Zambia Eye Repeat Olympic Qualification against Transformed Morocco in CAF Paris 2024 Qualifier

Zambia’s Copper Queens face Morocco in a two-legged CAF Women's Olympic Qualifying Tournament semifinal on Friday, 5 April, 2024 . Photo: Football Association of Zambia on Twitter

Two coveted Paris 2024 Olympic Games women’s football berths hang in the balance over the course of the next week as Zambia’s Copper Queens face Morocco’s Atlas Lionesses in a two-legged CAF Women’s Olympic Qualifying Tournament semifinal at the Levy Mwanawasa Stadium in Ndola at 7pm on Friday, 5 April, 2024.

Zambia host Morocco in the day’s second clash, two hours after kickoff in Abuja, Nigeria, where Banyana Banyana begin their quest for one of Africa’s two Paris Games berths, away to the Super Falcons at 5pm (CAT).

The day’s second clash promises to be a fascinating encounter, contrasting a team with recent Olympic experience against a rapidly developing force. Zambia, led by the recently transferred superstar Racheal Kundananji, seeks a return to the Olympic stage after featuring in Tokyo 2020. Morocco, on the other hand, is on an upward trajectory, aiming for their first-ever Olympic appearance in women’s football. 

Zambia carries the weight of expectation, having enjoyed a dominant display against Morocco in their last encounter – a resounding 6-2 victory in September 2023. 

However, Kundananji, Zambia’s star striker who recently shattered the world record transfer fee for a female footballer, acknowledges the challenge ahead: 

“This won’t be an easy task,” says Kundananji, speaking to CAFOnline.com. “We just need to be ready for the challenge because Morocco is a big side, and they are also aiming to qualify. They are also studying us, so we need to be fully prepared.” 

Morocco, under the guidance of world-champion coach Jorge Vilda, is a different team compared to the one Zambia faced last year. Vilda’s structured approach and emphasis on possession have instilled a new level of tactical awareness in the Atlas Lionesses. 

Sakina Ouazraoui, a key player for Morocco, acknowledges the lessons learned from the previous encounter:

“We lost control of the match, unlike Zambia, who were much more diligent,” reflects Ouazraoui. “We learned a lot about ourselves and them during those defeats. We know that this is a team that has super-fast players. They played a lot on the counter-attack with Barbra Banda’s attacks, it’s up to us to keep an eye on things now.”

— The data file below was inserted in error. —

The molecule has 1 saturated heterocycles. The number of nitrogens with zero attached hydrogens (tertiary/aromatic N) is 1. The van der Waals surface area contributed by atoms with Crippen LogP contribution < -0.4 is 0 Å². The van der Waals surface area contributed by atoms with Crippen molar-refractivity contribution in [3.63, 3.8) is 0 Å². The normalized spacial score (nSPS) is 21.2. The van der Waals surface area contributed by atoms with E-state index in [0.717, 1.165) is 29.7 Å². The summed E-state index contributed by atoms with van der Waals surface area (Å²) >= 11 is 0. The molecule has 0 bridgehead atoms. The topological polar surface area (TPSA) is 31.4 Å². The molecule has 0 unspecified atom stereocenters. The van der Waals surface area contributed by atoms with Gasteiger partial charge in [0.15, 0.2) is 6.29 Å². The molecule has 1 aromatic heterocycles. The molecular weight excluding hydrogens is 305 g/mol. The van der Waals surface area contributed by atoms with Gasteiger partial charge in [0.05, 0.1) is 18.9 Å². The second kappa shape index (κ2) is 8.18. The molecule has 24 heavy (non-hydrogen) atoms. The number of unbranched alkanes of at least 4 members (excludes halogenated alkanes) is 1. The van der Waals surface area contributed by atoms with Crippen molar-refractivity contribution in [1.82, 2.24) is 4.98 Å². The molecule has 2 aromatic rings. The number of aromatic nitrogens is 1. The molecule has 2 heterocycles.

Both teams are driven by a strong desire to qualify for the Olympics. For Zambia, it represents a chance to repeat their historic achievement. For Morocco, it’s a golden opportunity to reach the pinnacle of women’s football on the global stage. 

Ouazraoui speaks for the entire Moroccan team when she describes the significance of reaching the Olympics to CAFOnline.com:

“It’s another dream that we want to make a reality,” says Ouazraoui. “To be among the twelve best teams in the world would be something huge. A pride for our country. We show to what extent Moroccan women’s football is constantly evolving.”

While Zambia possesses the advantage of recent success against Morocco, the Atlas Lionesses’ tactical improvements and newfound confidence under Vilda cannot be ignored. This encounter promises to be a closely contested affair, with both teams leaving everything on the pitch for a coveted berth at the Paris 2024 Olympic Games. 

The contrasting styles of play – Zambia’s pace on the counter-attack versus Morocco’s possession-based approach – will make for a thrilling tactical battle. The outcome hinges on which team can adapt to the occasion, exploit their strengths, and minimise their weaknesses.


Main Photo Caption: Zambia’s Copper Queens face Morocco in a two-legged CAF Women’s Olympic Qualifying Tournament semifinal on Friday, 5 April, 2024 . Photo: Football Association of Zambia on Twitter

Photo 2 Caption: Members of Morocco’s Atlas Lionesses pictured ahead of the opening fixture in the two-legged CAF Women’s Olympic Qualifying Tournament semifinal. Photo: Équipe du Maroc on Twitter

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